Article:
Sep 17, 2016 Posted by

[Translate] Aaron King THE DIRT LA+ journal “The social and spatial manifestations of power are directly relevant to the design and use of public space,” explained Tatum Hands, editor-in-chief of LA+, the University of Pennsylvania school of design’s interdisciplinary landscape architecture journal. Tyranny, the third issue of LA+, delves into the complex relationship between abuses of power and public spaces. The issue devotes much of much of its first half to the split identity of spaces of tyranny. For example, public squares can benefit peace protestors and goose steppers, revolutions and counter-revolutions alike. Steve Basson, associate professor of architectural history and theory at Curtin University, exhumes the more disturbing historical uses of public squares in the opening essay, citing examples from Robespierre’s beheadings to Soviet oppression and Nazi torchlight parades. Perhaps more sinister than...

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Housing for the homeless is a crisis. The anti-density movement could create one for the rest of us...

Sep 12, 2016 Posted by

[Translate] Editorial  la times Santa Monica residents have proposed an initiative that would require voter approval for most development projects over 32 feet tall. Above, a new Expo Line test train rides over a bridge to the 26th Street/Bergamot station. (Los Angeles Times) The Times Editorial Board Never mind the homeless crisis, the shockingly high cost of rent in Los Angeles or the recent survey showing that one-third of county residents worry about losing their home. The slow-growth, anti-development movement is only gaining momentum in the region. Activists in the city of Los Angeles have already planned a Neighborhood Integrity Initiative for the March ballot that would impose a harmful two-year moratorium on major developments. Now residents in Santa Monica have upped the ante with a proposed initiative that would require voter approval for most development projects over 32...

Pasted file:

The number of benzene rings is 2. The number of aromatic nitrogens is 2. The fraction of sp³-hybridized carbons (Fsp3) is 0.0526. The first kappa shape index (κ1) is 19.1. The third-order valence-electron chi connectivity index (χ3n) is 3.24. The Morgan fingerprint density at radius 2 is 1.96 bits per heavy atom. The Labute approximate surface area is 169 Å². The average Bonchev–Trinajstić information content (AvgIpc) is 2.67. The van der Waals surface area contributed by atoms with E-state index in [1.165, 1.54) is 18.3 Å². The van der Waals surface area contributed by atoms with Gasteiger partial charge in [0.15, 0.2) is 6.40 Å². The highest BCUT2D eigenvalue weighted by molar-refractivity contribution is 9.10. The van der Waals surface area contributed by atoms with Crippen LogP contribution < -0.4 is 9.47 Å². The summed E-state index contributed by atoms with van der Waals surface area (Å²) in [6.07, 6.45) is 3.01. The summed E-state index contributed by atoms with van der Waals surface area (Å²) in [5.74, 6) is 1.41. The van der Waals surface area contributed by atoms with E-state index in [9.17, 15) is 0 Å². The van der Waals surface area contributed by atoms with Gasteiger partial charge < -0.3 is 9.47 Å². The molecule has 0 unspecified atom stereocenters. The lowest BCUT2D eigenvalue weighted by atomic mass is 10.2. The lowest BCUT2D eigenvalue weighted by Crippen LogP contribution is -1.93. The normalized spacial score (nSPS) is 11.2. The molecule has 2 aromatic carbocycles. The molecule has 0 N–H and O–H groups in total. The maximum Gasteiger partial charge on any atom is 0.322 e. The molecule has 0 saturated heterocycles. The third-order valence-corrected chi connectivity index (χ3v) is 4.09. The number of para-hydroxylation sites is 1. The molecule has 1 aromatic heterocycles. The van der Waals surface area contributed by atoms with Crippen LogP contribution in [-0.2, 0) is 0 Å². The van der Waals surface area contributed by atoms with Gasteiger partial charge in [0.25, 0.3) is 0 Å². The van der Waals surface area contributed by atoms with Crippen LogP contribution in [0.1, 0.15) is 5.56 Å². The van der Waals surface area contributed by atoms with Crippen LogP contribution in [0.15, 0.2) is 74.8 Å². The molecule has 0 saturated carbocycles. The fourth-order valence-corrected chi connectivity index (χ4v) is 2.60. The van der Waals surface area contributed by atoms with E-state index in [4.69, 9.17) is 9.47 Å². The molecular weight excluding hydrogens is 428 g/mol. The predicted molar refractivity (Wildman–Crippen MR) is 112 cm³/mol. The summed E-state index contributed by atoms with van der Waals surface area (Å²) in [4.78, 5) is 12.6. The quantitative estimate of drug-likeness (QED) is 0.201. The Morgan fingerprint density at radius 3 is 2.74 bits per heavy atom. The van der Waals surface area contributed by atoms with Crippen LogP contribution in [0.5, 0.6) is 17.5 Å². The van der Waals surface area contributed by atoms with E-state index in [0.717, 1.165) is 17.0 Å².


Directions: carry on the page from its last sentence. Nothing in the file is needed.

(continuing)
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What Really Happened to “World Trade Center Building 7” on September 11, 2001?...

Sep 12, 2016 Posted by

[Translate] September 11th, 2016 By Andy Whiteley Contributing writer for Wake Up World Today, on the 15 year anniversary of 9/11, there is so much evidence and information available that debunks the official narrative of September 11, 2001, it is hard to believe the U.S. people have not yet revolted. From the apparent implosion of the World Trade Center buildings to the lack of airplane wreckage at the Pentagon site, the official story maintained by the U.S. government simply doesn’t hold water. And the implications for the U.S. people (and the global community in general) are staggering. This article examines the collapse of the lesser-known building on that fateful day — World Trade Centre #7 or WTC7. Strangely, many people outside the United States were not even aware that a third building in the World Trade Center complex had collapsed, mysteriously...